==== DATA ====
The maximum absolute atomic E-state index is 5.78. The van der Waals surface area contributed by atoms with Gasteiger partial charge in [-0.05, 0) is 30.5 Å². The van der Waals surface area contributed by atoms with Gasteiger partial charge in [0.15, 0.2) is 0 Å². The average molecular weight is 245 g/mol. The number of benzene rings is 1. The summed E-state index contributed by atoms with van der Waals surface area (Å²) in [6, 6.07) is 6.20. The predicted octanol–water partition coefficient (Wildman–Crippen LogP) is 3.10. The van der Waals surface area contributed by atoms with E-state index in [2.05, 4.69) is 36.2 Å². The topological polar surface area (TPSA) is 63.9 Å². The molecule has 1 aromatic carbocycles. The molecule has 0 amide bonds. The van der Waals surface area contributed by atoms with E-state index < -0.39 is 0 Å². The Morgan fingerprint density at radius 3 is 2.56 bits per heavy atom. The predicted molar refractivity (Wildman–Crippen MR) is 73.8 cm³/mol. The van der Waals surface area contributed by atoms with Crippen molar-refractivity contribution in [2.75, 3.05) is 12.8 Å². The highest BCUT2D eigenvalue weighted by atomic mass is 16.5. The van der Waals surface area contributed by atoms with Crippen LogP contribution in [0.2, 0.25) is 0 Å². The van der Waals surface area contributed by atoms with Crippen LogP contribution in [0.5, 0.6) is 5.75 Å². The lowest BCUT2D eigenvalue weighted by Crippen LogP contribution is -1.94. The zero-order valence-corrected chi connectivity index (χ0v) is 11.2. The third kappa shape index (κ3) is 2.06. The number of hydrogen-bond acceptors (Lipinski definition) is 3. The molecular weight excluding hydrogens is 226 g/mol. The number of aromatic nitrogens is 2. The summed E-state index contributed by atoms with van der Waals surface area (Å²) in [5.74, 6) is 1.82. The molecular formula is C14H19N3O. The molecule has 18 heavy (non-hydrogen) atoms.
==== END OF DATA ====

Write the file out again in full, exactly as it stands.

The maximum absolute atomic E-state index is 5.78. The van der Waals surface area contributed by atoms with Gasteiger partial charge in [-0.05, 0) is 30.5 Å². The van der Waals surface area contributed by atoms with Gasteiger partial charge in [0.15, 0.2) is 0 Å². The average molecular weight is 245 g/mol. The number of benzene rings is 1. The summed E-state index contributed by atoms with van der Waals surface area (Å²) in [6, 6.07) is 6.20. The predicted octanol–water partition coefficient (Wildman–Crippen LogP) is 3.10. The van der Waals surface area contributed by atoms with E-state index in [2.05, 4.69) is 36.2 Å². The topological polar surface area (TPSA) is 63.9 Å². The molecule has 1 aromatic carbocycles. The molecule has 0 amide bonds. The van der Waals surface area contributed by atoms with E-state index < -0.39 is 0 Å². The Morgan fingerprint density at radius 3 is 2.56 bits per heavy atom. The predicted molar refractivity (Wildman–Crippen MR) is 73.8 cm³/mol. The van der Waals surface area contributed by atoms with Crippen molar-refractivity contribution in [2.75, 3.05) is 12.8 Å². The highest BCUT2D eigenvalue weighted by atomic mass is 16.5. The van der Waals surface area contributed by atoms with Crippen LogP contribution in [0.2, 0.25) is 0 Å². The van der Waals surface area contributed by atoms with Crippen LogP contribution in [0.5, 0.6) is 5.75 Å². The lowest BCUT2D eigenvalue weighted by Crippen LogP contribution is -1.94. The zero-order valence-corrected chi connectivity index (χ0v) is 11.2. The third kappa shape index (κ3) is 2.06. The number of hydrogen-bond acceptors (Lipinski definition) is 3. The molecular weight excluding hydrogens is 226 g/mol. The number of aromatic nitrogens is 2. The summed E-state index contributed by atoms with van der Waals surface area (Å²) in [5.74, 6) is 1.82. The molecular formula is C14H19N3O. The molecule has 18 heavy (non-hydrogen) atoms.